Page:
I seldom think about my old age. I assume that I won’t live to see it. On the rare occasions that the thought does flit across my mind, I picture myself as tiny and white-haired, more gumption than gummy. In my mind’s eye, I’m sitting on my porch, brandishing a gnarled stick at the neighbourhood kids, while chortling to myself and sipping my mid-morning brandy. I may even take up pipe-smoking.
However, on the off chance that I do see old age and decide to spend my golden years in Latvia, I may have to rethink this vision of Linda Ol’Lady.
According to recent research by Global AgeWatch, Sweden is ranked the number one country to grow old in. My curiosity being what it is, I had to have a gander and see where Ireland and Latvia came in. Ah yes, there’s Ireland at a semi-respectable number 12 and Latvia is… (scroll, scroll, next page, scroll) number 45 – just ahead of Bolivia.
My vision has now shifted slightly to me standing outside Central Station with all of my worldly possessions in two bags, ranting at total strangers.
You might think I’m exaggerating, but bear with me.
Some bright spark (or more likely, committee of bright sparks) has decided that the absolute minimum amount needed to survive in Latvia (iztikas minimums) is 178.85 lats (255 euro) per month. And the State will generously provide you with a pension of 180.83 lats. So, with your survival assured, you’ll still have a whopping 1.98 lats left over, just for yourself. (Would that cover a brandy?)
With this in mind, it pays to try to keep your spouse or partner alive for as long as possible – it doesn’t matter if you can’t stand the sight of them. Just think of the worlds that will open up to you when, at the end of the month, you’ve got 3.96 lats left over… Let’s get this party started!
If you’re the kind of person who ‘aaaaaaahs’ over cute little old couples, walking along hand in hand, Latvia is not the country for you. I’ve been here for 3 years and I’ve yet to see one. But then, if you’ve got less than 4 lats a month to play with, I guess it’s not overly surprising. Going out for an afternoon stroll and a cup of tea and a cake probably aren’t your main priorities.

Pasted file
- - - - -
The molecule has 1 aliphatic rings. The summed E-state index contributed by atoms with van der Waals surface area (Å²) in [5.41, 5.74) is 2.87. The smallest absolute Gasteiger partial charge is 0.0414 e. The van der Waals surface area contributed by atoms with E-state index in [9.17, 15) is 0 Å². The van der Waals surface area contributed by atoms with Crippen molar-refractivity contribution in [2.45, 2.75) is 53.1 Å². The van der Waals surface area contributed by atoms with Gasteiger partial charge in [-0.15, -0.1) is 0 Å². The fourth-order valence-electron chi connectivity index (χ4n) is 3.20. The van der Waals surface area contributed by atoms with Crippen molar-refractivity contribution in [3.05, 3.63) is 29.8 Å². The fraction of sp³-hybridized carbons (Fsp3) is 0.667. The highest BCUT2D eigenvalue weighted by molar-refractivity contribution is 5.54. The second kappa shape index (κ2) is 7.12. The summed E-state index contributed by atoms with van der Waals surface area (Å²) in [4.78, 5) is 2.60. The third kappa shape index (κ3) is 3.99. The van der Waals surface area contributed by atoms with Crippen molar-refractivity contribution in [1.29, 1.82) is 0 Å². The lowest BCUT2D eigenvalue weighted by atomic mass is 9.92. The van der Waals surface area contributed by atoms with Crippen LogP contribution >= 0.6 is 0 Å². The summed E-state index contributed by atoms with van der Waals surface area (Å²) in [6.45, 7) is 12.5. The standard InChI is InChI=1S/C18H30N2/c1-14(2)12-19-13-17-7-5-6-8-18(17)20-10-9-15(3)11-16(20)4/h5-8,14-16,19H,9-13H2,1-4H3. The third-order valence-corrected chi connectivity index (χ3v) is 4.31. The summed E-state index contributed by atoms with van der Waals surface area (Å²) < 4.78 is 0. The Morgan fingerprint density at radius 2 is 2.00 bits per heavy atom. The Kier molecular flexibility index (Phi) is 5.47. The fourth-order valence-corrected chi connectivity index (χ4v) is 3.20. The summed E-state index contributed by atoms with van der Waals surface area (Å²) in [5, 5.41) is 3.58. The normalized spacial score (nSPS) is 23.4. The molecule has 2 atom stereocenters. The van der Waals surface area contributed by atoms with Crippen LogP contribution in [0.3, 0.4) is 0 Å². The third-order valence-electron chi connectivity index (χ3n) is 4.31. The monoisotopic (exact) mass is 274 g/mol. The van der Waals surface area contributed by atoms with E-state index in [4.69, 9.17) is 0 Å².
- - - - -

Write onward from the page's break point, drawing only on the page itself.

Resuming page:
Actually, you don’t see that many old men here at all. The average life expectancy for a man is only 69 years old. The women don’t die of a broken heart shortly afterwards (they’ve probably seen a few husbands off at this stage); they more than likely die of being downright broke around 9 years later.
But don’t worry, there are always options to make some extra cash. Even as a pensioner. If you’re really lucky, you can supplement your pension by an extra hundred lats or so. This will involve getting up at the crack of dawn, clearing leaves and cleaning streets so that tourists can exclaim ‘My, it’s so clean!’, as they spend more than your entire pension on one dinner.
On top of this, you’ll also get free public transport. Unfortunately, as you’ll probably be living on the 15th floor of a block of flats in the middle of nowhere, you’ll have to make your own way down the stairs before you can take advantage of it.
But if you do make it, maybe you should see if that free transport card can get you all the way to Sweden.